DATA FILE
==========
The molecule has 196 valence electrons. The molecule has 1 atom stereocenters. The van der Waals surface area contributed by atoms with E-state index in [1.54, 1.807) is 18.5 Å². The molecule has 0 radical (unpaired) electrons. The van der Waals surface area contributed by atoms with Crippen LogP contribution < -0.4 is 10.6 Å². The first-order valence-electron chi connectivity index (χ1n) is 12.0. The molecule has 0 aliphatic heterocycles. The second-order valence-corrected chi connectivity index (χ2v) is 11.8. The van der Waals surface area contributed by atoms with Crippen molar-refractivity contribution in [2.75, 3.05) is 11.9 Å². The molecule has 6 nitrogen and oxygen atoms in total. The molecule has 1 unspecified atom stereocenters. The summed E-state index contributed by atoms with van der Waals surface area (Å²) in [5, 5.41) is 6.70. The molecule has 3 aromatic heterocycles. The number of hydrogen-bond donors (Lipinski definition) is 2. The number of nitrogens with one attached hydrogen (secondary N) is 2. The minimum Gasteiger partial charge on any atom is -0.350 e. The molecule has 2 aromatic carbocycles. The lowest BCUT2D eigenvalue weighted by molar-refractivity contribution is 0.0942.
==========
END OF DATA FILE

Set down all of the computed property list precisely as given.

The molecule has 196 valence electrons. The molecule has 1 atom stereocenters. The van der Waals surface area contributed by atoms with E-state index in [1.54, 1.807) is 18.5 Å². The molecule has 0 radical (unpaired) electrons. The van der Waals surface area contributed by atoms with Crippen LogP contribution < -0.4 is 10.6 Å². The first-order valence-electron chi connectivity index (χ1n) is 12.0. The molecule has 0 aliphatic heterocycles. The second-order valence-corrected chi connectivity index (χ2v) is 11.8. The van der Waals surface area contributed by atoms with Crippen molar-refractivity contribution in [2.75, 3.05) is 11.9 Å². The molecule has 6 nitrogen and oxygen atoms in total. The molecule has 1 unspecified atom stereocenters. The summed E-state index contributed by atoms with van der Waals surface area (Å²) in [5, 5.41) is 6.70. The molecule has 3 aromatic heterocycles. The number of hydrogen-bond donors (Lipinski definition) is 2. The number of nitrogens with one attached hydrogen (secondary N) is 2. The minimum Gasteiger partial charge on any atom is -0.350 e. The molecule has 2 aromatic carbocycles. The lowest BCUT2D eigenvalue weighted by molar-refractivity contribution is 0.0942.